3. Bani-Hani, Kamal E, and Nawaf J Shatnawi. “Meckel's diverticulum: comparison of incidental and symptomatic cases.” World journal of surgery vol. 28,9 (2004): 917-20. doi:10.1007/s00268-004-7512-3
  4. Sharma, Raj Kumar, and Vir Kumar Jain. “Emergency surgery for Meckel's diverticulum.” World journal of emergency surgery : WJES vol. 3 27. 13 Aug. 2008, doi:10.1186/1749-7922-3-27
  5. Ploneda-Valencia, C F et al. “Gallstone ileus: An overview of the literature.” “El íleo biliar: una revisión de la literatura médica.” Revista de gastroenterologia de Mexico vol. 82,3 (2017): 248-254. doi:10.1016/j.rgmx.2016.07.006
  6. Artioli, Giulia et al. “Gallstone ileus: literature review.” Acta bio-medica : Atenei Parmensis vol. 87 Suppl 3 40-4. 28 Jul. 2016
  7. Lamba, Harveen K et al. “Gallstone ileus associated with impaction at Meckel's diverticulum: Case report and literature review.” World journal of gastrointestinal surgery vol. 8,11 (2016): 755-760. doi:10.4240/wjgs.v8.i11.755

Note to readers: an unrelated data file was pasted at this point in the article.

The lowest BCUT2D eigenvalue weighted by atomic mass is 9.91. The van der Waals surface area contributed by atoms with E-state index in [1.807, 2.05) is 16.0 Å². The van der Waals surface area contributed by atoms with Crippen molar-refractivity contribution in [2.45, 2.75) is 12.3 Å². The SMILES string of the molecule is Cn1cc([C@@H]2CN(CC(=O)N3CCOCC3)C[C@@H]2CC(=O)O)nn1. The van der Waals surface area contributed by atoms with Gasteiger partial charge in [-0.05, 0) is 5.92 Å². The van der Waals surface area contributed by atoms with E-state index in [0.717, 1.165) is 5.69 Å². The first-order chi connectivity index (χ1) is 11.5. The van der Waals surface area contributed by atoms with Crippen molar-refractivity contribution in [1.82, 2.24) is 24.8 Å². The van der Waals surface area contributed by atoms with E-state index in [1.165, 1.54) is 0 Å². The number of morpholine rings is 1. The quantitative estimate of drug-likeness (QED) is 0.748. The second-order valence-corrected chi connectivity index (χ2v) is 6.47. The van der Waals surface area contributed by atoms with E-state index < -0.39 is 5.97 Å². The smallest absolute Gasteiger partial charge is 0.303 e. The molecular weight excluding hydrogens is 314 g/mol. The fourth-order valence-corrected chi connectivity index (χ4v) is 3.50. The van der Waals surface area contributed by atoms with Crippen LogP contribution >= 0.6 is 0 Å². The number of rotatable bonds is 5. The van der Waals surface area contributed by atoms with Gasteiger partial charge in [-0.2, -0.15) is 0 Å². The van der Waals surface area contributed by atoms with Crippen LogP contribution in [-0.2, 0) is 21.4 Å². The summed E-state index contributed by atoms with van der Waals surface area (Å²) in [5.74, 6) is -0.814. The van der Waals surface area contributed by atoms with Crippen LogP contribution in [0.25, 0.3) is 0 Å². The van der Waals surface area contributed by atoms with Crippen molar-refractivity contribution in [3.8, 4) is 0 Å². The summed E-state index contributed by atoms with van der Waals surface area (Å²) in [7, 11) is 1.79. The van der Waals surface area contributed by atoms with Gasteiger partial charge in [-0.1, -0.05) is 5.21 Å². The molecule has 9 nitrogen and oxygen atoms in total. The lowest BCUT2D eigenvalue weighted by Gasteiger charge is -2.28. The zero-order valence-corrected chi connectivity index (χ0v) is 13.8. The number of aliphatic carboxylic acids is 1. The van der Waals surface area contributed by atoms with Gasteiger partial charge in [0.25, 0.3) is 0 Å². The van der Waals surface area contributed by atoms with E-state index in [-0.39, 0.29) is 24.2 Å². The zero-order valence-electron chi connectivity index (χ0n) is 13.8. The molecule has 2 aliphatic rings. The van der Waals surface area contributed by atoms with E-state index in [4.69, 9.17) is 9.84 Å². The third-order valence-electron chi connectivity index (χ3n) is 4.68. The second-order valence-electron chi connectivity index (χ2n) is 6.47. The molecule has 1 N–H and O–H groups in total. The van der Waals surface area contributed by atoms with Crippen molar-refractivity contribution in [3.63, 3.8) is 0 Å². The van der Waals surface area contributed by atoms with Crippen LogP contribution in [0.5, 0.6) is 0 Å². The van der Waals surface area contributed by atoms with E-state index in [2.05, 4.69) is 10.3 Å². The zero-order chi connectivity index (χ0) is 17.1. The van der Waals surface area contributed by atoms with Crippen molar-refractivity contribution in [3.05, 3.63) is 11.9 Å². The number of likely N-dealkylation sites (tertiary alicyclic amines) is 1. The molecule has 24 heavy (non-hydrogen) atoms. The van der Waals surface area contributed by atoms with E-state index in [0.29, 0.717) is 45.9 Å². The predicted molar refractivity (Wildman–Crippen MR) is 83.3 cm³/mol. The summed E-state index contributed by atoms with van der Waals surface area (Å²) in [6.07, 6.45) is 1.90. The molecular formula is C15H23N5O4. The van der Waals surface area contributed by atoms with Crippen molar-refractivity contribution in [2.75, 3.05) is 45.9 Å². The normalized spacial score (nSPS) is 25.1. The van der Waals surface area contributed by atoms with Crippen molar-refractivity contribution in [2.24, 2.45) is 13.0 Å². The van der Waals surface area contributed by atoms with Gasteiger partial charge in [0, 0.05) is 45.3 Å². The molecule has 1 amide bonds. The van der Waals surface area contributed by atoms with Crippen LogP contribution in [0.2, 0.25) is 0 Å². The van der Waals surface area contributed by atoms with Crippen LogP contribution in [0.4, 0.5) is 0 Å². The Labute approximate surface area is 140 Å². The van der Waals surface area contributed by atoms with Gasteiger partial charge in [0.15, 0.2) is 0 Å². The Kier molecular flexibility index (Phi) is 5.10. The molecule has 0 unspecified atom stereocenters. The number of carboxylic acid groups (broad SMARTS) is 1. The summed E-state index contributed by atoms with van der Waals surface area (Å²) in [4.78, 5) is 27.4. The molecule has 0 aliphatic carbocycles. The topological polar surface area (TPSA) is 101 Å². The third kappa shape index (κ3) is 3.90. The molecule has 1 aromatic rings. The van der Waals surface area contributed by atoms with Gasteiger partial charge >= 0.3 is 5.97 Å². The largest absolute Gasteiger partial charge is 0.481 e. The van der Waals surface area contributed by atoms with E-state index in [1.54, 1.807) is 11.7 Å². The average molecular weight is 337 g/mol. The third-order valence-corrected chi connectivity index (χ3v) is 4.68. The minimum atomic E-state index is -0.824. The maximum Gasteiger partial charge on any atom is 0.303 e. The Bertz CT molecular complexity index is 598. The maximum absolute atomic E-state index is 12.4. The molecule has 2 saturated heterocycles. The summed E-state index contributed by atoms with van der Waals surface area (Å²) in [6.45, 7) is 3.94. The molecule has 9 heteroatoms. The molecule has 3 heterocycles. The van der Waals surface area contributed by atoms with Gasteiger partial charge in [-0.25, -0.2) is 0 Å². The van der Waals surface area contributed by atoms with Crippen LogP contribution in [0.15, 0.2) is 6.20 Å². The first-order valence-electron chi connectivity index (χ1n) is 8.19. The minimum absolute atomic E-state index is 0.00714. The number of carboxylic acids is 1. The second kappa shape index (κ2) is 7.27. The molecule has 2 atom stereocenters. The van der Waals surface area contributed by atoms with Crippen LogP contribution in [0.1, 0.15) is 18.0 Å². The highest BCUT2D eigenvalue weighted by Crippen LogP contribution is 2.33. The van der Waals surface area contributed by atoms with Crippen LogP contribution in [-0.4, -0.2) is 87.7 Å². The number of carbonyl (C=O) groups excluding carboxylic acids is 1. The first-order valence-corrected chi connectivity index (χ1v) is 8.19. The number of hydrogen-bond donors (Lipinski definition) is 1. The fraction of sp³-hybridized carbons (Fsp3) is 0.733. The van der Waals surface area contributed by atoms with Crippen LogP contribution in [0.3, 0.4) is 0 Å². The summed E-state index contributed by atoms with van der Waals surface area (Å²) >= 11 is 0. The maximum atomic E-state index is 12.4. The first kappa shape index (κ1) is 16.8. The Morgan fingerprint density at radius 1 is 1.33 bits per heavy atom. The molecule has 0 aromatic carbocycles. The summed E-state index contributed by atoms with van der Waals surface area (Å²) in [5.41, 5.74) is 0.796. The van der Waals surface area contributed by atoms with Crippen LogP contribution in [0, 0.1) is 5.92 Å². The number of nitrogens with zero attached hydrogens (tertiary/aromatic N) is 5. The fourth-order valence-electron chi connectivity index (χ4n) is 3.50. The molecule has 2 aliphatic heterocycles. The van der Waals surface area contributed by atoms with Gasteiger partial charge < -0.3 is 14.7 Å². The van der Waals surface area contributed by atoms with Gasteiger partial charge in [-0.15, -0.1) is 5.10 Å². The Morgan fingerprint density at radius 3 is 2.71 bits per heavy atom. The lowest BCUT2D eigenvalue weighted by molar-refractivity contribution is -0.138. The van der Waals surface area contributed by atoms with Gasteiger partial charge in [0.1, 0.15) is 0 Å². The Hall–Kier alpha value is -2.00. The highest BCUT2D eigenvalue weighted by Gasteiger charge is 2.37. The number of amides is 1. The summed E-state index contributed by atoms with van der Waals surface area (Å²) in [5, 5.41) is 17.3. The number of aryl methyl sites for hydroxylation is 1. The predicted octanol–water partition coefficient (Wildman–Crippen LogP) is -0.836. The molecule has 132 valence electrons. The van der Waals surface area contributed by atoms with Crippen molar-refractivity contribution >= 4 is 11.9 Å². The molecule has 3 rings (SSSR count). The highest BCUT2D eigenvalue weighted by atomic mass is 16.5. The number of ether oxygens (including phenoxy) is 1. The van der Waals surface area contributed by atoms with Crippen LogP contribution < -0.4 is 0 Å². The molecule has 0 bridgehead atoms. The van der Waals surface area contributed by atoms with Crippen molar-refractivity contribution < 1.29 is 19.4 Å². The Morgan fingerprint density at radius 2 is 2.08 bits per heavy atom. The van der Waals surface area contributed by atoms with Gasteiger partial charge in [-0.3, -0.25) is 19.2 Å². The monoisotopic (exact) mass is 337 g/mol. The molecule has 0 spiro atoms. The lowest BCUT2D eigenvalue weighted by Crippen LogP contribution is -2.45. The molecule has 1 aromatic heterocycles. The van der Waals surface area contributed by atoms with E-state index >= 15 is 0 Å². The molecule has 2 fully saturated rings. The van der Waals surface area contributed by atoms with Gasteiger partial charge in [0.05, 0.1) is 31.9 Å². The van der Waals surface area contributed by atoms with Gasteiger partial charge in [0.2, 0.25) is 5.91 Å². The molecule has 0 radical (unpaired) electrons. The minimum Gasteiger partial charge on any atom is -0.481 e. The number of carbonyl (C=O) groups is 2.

8. Tan, Hwee Leong et al. “An Unusual Case of Small Bowel Obstruction in an Elderly Woman.” Gastroenterology vol. 150,7 (2016): e3-e4. doi:10.1053/j.gastro.2016.02.008
  9. Maclean, William, and Karoly Szentpáli. “Large gallstone impaction at a Meckel's diverticulum causing perforation and localized peritonitis: report of a case.” Journal of surgical case reports vol. 2013,12 rjt097. 4 Dec. 2013, doi:10.1093/jscr/rjt097
  10. Nakamoto, Y et al. “Gallstone ileus with impaction at the neck of a Meckel's diverticulum.” The British journal of radiology vol. 71,852 (1998): 1320-2. doi:10.1259/bjr.71.852.10319010
  11. Reisner, R M, and J R Cohen. “Gallstone ileus: a review of 1001 reported cases.” The American surgeon vol. 60,6 (1994): 441-6.
  12. Peoples, J B et al. “Incidental Meckel's diverticulectomy in adults.” Surgery vol. 118,4 (1995): 649-52. doi:10.1016/s0039-6060(05)80031-5